September 8th, 2008, 1:09 am PST by Greg

On Saturday, me, Kat, Oli, Tina, and Oli’s brother Jon went canoeing. We rented canoes somewhere up the Pitt River where I’ve never been before and paddled up a little tributary.

Canoeing is something I grew up doing, and it’s something very personal for me. For someone who isn’t sentimental or nostalgic about anything, I’m deeply sentimental about canoes. They remind me of where I grew up, my father, and a lot of great times messing around on lakes. To give you an idea, here is a summary of days in my life:

The hulking fibreglass barges that you can rent really bear little resemblance to canoes as I remember them. As far as I’m concerned, canoes are made from cedar and canvas (even though kevlar or other exotic materials are tougher and lighter), have no keel, a very rounded bottom (left-to-right), some rocker (curve front-to-back), and tumblehome (sides curve in at the top).

All of those shape choices make for a canoe that will happily throw you into the water if not shown the respect it deserves, and needs a little skill to get it to go in a straight line. But, they are truly beautiful, and maneuver like a dream.

I have only really found one video that properly shows how beautiful and effortless solo paddling can be in a nice canoe. To give you an idea of the skill here, the bow jam (the stroke that guy does around 0:45) has two possible outcomes: (1) the canoe turns sharply away from the paddle side; or (2) you find yourself suddenly in the water, with the canoe drifting slowly away. These outcomes are equally likely on your first few attempts.

I hadn’t really realized the extent to which this style of paddling is descended from one guy: Omer Stringer. He taught my father (and hundreds of others) how to paddle, and my father taught me (and hundreds of other school kids and boy scouts). This style is apparently now known as “classic Canadian soloing” or “Omering“. It’s what the guy in the video above is doing, and it’s what I’m doing if you’ve ever seen me in a canoe.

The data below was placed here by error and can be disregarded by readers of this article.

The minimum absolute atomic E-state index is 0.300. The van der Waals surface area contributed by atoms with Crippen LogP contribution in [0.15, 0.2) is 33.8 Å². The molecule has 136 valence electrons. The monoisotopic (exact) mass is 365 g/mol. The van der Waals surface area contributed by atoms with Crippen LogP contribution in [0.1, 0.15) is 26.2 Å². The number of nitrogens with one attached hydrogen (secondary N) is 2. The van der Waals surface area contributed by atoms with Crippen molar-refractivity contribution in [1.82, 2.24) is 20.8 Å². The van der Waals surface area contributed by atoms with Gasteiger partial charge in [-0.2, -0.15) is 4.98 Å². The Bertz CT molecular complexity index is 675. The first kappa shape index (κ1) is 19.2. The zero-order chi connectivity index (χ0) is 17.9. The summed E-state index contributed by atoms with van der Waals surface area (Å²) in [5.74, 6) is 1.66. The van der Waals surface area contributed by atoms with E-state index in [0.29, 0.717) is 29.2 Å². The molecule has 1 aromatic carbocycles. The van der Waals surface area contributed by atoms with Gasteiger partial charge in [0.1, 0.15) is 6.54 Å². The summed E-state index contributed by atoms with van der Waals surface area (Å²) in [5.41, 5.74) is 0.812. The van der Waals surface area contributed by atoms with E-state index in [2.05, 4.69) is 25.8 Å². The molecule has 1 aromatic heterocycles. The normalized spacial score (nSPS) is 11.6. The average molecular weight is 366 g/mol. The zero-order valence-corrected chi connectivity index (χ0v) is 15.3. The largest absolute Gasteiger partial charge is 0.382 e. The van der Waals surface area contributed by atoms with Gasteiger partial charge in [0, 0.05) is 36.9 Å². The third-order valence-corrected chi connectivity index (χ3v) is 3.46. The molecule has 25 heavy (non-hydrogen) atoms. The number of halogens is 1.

At my parents’ place, there is a framed picture that my dad took of Omer doing a headstand in a canoe. He would have been into his 70s when the picture was taken. He was probably past doing the running-jump off the dock into a canoe by then.

Anyway, there wasn’t really any point to that. It’s just the only nostalgia I’ve got.

4 Responses to “Canoeing”

  1. Katrina Says:

    You’re lucky you remembered to put the engagement and the wedding on that graph!

  2. Eugene Says:

    Screw the Porsche, I just found your new dream vehicle:

  3. Dan Says:

    Awesome end-of-day blog post for me!

    I have similar memories regarding Canoes, insofar as I grew up in Scouting, as a Sea Scout in Lantzville. Think a group of Dad’s who realized Scouts Canada has resources and provides a source of direction, who then took it and ran with it.

    Merit badges and macaroni art? Nah. We built our Canoes and Kayaks ourselves and were responsible for keeping our hides alive with (as we aged) minimal supervision. As in, Pete and Bob threatened with the butane-powered potato canon and we fibre-glassed the crafts ourselves.

    All-in-all it was a phenomenal experience to create the vessel that would carry you out to the wilderness for the week(end). I don’t think any of us will be happy living in urban environments thanks to the sense of personal capacity and inter-reliance it engendered in us but remain deeply linked with uncivilized Canada.

    Yang and Missy gave us a paddle for a wedding present, I think getting that nearly caused a tear to well up. There’s just so much about canoeing that’s about beauty, freedom and, in its own way, companionship.

  4. DDP Kayaking-- Greg and Kat’s blog Says:

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